In the last few days, some 20 Christian families arrived in the city of Qamhley, which is close to the Syrian-Iraqi border, said Lauren Gul, a representative of the refugee assistance group.
Since the end of September, Iraqi Christians in Mosul, which lies 405 kilometres north of Baghdad, have been targeted by extremists.
Hundreds have been killed, while the rest have received death threats. Most have sought protection in surrounding villages.
The UNHCR is currently assisting hundreds of Iraqi Christians who fled from Mosul to Syria. Most of them asserted that they would return home soon.
Meanwhile, Christian lawmakers condemned the Iraq security forces for failing to protect the Mosul's Christians.
"I call for the replacement of forces that failed to protect Christians in their areas, new forces capable of providing security should be deployed in these places," Yonadam Youssef told the Voices of Iraq (VOI).
Youssef accused some of the government forces of cooperating with terrorist groups.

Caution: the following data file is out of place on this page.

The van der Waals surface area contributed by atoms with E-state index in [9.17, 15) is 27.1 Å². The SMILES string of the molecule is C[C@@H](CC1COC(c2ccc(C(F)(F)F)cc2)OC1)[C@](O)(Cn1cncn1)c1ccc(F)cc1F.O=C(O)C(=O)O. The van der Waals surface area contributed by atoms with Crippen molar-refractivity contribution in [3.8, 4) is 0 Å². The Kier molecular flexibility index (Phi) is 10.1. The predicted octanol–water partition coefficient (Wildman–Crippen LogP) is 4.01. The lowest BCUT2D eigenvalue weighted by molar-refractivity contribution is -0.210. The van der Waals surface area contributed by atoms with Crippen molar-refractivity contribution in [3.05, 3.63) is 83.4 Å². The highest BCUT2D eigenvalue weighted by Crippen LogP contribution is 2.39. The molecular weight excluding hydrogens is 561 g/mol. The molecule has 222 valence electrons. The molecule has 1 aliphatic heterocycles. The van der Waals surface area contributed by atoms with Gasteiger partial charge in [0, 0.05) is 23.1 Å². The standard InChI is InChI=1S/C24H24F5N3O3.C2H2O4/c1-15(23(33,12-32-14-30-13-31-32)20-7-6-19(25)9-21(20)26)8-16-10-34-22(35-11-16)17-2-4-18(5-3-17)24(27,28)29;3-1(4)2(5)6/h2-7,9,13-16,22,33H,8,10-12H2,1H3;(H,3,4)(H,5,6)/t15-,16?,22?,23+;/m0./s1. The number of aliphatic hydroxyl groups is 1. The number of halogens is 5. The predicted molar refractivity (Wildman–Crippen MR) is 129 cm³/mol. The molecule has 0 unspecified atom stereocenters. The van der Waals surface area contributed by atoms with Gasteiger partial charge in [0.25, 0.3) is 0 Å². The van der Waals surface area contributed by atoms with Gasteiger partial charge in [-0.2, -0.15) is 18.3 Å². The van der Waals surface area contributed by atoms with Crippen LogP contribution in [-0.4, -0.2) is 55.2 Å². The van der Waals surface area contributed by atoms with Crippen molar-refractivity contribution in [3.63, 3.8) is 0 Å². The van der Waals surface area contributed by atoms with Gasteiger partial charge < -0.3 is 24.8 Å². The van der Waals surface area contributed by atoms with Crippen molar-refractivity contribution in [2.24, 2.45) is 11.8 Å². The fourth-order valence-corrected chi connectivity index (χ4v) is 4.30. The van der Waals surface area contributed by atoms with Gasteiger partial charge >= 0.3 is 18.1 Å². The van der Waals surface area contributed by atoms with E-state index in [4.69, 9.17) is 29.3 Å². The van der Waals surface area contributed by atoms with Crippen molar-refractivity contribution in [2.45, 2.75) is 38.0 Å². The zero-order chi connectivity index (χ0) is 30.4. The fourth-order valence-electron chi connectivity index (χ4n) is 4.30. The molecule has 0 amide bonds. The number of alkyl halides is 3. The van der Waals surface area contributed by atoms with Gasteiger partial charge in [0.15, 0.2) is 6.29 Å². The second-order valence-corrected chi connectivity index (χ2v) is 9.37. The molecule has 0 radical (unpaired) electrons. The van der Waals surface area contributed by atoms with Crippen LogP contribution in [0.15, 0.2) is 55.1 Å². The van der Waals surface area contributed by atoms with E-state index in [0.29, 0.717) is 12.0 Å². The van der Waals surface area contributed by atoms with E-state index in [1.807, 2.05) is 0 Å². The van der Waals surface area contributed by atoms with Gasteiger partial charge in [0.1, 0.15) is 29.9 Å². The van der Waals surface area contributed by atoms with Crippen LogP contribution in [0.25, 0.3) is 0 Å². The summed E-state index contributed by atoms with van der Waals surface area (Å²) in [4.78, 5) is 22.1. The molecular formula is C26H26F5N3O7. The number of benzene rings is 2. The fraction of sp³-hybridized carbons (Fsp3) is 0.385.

He demanded that the Shiite-dominated government of Prime Minister Nuri-al Maliki release the results of investigations on the displacement of the Christians of Mosul.
The Vatican's envoy to Iraq, Francis Assisi Chullikat, called for all Iraqi Christians to go back home.
After a meeting with al-Maliki, Chullikat said the Iraqi government is now prepared to quickly and decisively protect Christians in Mosul.
Iraqi Christians are one of the oldest Christian communities in the world. There are about 636,000 in Iraq. Most of them speak an ancient Aramaic dialect.
They live in the northern provinces of Arbil, Nineveh and Dahuk. dpa sag ncs wjh
- Deutsche Presse Agentur
- Copyright (c) dpa Deutsche Presse-Agentur GmbH